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'We'll be gone': Chiefs pull pin on Super Rugby Trans-Tasman chances

By Tom Raine
(Photo by Kai Schwoerer/Getty Images)

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Losing in a league is tough to take for any side used to success, but in a competition that is most definitely a sprint as opposed to a marathon, losses can mean an abrupt end to long-held dreams of title honours.


The Chiefs in the wake of their loss to the Reds on Saturday night might just be feeling that disappointment, as despite registering a losing bonus point, now face a distinctly uphill battle in order to reach their ultimate goal. Indeed, the result in the eyes of captain Brad Weber and coach Clayton McMillan served to all but end the Chiefs’ hopes of competing in the Super Rugby Trans-Tasman final.

Hampered by the loss of two of their men early on to disciplinary infringements, the Chiefs nearly turned around a 40-8 deficit, dropping the ball in the dying seconds as they looked to work their way up the field and handing the Reds, who showed attacking flair and tempo all night, their first win in the competition.  Conversely, in claiming the unenviable title of first New Zealand scalp in the competition, the Chiefs are now left fourth in the table, with the Highlanders and Rebels still to play on Sunday evening in Sydney.

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Captain Brad Weber was relatively upbeat about his team’s performance post-match, the Chiefs showing pluck and nerve in nearly being able to steal what would have been an epic comeback victory.

“It’s tough when you’re down a couple of men,” commented Weber. “You have to work a bit harder but it would have been a hell of a story to be able to tell if we’d come back from that point and been able to win it. If the game was a couple of minutes longer maybe we would have done it, so the challenge was actually quite exciting for the group that was still out there, the messaging was great, there was never a time when anyone didn’t believe and it would have been a cool story to tell but just short.”

However Weber was ultimately realistic about his team’s prospects from this point onwards, acknowledging that the Chiefs destiny was no longer solely in their own hands, instead having to rely on the results of their Super Rugby Aotearoa counterparts for a shot at the final.

“It probably sets us back,” Weber said. “We’ve probably no chance of making the final now I imagine. I can’t see three of the other four New Zealand teams losing a game from here personally, which we’ll need.”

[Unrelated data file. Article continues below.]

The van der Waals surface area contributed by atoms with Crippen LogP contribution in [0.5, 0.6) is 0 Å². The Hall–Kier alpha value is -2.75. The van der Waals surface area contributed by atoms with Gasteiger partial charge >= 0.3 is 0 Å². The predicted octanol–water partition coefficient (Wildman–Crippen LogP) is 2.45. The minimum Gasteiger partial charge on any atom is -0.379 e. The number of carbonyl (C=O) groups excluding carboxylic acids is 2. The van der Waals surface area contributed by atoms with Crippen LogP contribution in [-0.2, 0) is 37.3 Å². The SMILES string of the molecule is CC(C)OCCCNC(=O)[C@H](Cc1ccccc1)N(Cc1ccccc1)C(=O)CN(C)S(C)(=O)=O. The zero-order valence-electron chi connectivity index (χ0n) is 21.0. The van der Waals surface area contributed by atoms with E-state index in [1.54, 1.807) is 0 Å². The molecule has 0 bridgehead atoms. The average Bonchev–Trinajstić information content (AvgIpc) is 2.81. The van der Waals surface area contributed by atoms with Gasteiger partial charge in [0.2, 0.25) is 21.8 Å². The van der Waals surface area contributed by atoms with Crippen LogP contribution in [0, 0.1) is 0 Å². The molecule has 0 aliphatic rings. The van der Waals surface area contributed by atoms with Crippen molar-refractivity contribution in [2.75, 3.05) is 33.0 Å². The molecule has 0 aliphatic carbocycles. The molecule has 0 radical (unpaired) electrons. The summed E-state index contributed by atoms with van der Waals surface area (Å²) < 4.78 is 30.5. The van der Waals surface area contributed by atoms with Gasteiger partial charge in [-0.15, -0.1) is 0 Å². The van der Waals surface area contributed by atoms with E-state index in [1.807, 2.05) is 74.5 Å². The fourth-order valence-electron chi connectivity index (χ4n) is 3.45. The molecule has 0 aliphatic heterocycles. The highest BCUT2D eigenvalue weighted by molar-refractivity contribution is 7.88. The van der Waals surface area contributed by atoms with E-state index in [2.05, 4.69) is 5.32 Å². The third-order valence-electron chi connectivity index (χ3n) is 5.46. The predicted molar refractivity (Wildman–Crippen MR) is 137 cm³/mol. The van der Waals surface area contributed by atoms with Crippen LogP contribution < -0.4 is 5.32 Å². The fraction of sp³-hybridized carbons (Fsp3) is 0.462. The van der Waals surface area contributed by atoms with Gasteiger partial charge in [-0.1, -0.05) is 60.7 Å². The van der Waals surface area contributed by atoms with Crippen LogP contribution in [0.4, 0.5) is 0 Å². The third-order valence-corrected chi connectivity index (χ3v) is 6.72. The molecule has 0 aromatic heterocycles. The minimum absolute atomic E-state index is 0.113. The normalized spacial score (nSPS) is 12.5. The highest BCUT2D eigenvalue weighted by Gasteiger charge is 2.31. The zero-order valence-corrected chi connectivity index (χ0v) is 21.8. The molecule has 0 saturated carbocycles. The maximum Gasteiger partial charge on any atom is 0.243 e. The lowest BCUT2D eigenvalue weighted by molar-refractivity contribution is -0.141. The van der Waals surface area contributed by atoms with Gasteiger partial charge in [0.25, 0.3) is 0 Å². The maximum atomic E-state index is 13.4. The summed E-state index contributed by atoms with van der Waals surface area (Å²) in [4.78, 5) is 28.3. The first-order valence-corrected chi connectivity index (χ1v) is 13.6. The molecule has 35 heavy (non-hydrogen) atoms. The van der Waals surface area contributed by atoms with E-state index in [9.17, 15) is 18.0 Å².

McMillan was equally as certain of the team’s fate as his captain calling the loss “terminal” to the Chiefs title challenge and commenting that it would likely take a “minor miracle” for the Chiefs to be able to contest the final.

Yet stranger things have happened. The Chiefs may potentially, if they register wins in their remaining games against the Rebels at home and the Waratahs away, post a 20 point total in the league standings – provided those wins also carry bonus points.

The table-topping Blues currently sit on a perfect 15 points yet face a now confident Reds side at the cauldron that is Suncorp next week. If the Reds can carry the positives over from this recent success then the table might start to look interesting come the business end of the season.

Equal at the top, also with full marks currently are the Hurricanes who face arguably the hardest test of all the New Zealand sides. First, there is the small matter of an away trip to Canberra to face a competitive Brumbies side eager to show their credentials followed by a home outing against the Super Rugby AU Champions, the Reds.


McMillan and Weber may not pin as much hope on a Crusaders mistake but external factors might play their part disrupting travel in Round 5 to Victoria, depending on the state’s COVID-19 situation.

That leaves the Highlanders who after being moved away from Queenstown to Sydney this week to face the Rebels, still have matches to play against the Waratahs under the roof in Dunedin before a tricky Brumbies test in Canberra.

All this is to say that hope might still remain for the Chiefs. A final appearance would of course require at least three of those sides to slip up and with such a different run of games for each franchise it really is anyone’s guess as to where those losses might come from – if at all. Arguably, all the Chiefs may do now is regroup and showcase the same sort of rugby that saw them make the Super Rugby Aotearoa final back at the start of May.

“It’s not in our nature to give up,” remarked Weber. “Luckily we still get two chances to play and hopefully we can still play a pretty cool brand of footy that we’ve enjoyed playing with each other all year. Why not go out with a bang these next couple of weeks.”

McMillan also was assured that his team would fight to the end. “If you’ve watched any of the New Zealand competition, we’ve never had anything our own way, we’re scrappers, we fight for everything and we’re disappointed…but we’ve got a really young squad and we need to learn the lessons that were learned tonight and come back better.”


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